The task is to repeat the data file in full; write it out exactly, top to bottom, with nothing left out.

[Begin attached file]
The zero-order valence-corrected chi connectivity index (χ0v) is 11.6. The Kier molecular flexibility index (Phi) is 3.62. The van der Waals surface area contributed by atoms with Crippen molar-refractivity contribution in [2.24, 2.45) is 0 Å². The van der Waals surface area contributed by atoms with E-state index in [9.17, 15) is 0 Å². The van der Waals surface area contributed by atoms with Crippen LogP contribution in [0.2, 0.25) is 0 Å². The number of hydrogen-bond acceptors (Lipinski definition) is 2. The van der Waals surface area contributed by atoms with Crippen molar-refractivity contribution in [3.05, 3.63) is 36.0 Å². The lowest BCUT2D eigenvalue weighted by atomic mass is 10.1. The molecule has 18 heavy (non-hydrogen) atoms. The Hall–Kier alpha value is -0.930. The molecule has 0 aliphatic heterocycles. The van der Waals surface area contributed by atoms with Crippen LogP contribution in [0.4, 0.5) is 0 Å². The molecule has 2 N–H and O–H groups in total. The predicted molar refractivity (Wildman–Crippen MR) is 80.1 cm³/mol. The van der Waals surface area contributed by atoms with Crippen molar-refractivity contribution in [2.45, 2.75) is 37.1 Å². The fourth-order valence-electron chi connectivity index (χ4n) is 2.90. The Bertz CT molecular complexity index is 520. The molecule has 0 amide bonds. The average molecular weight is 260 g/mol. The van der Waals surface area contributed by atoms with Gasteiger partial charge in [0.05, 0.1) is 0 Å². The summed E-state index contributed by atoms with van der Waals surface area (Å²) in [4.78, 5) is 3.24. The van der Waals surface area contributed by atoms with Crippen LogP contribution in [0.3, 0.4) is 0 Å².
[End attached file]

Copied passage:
The zero-order valence-corrected chi connectivity index (χ0v) is 11.6. The Kier molecular flexibility index (Phi) is 3.62. The van der Waals surface area contributed by atoms with Crippen molar-refractivity contribution in [2.24, 2.45) is 0 Å². The van der Waals surface area contributed by atoms with E-state index in [9.17, 15) is 0 Å². The van der Waals surface area contributed by atoms with Crippen LogP contribution in [0.2, 0.25) is 0 Å². The number of hydrogen-bond acceptors (Lipinski definition) is 2. The van der Waals surface area contributed by atoms with Crippen molar-refractivity contribution in [3.05, 3.63) is 36.0 Å². The lowest BCUT2D eigenvalue weighted by atomic mass is 10.1. The molecule has 18 heavy (non-hydrogen) atoms. The Hall–Kier alpha value is -0.930. The molecule has 0 aliphatic heterocycles. The van der Waals surface area contributed by atoms with Crippen LogP contribution in [0.4, 0.5) is 0 Å². The molecule has 2 N–H and O–H groups in total. The predicted molar refractivity (Wildman–Crippen MR) is 80.1 cm³/mol. The van der Waals surface area contributed by atoms with Crippen molar-refractivity contribution in [2.45, 2.75) is 37.1 Å². The fourth-order valence-electron chi connectivity index (χ4n) is 2.90. The Bertz CT molecular complexity index is 520. The molecule has 0 amide bonds. The average molecular weight is 260 g/mol. The van der Waals surface area contributed by atoms with Gasteiger partial charge in [0.05, 0.1) is 0 Å². The summed E-state index contributed by atoms with van der Waals surface area (Å²) in [4.78, 5) is 3.24. The van der Waals surface area contributed by atoms with Crippen LogP contribution in [0.3, 0.4) is 0 Å².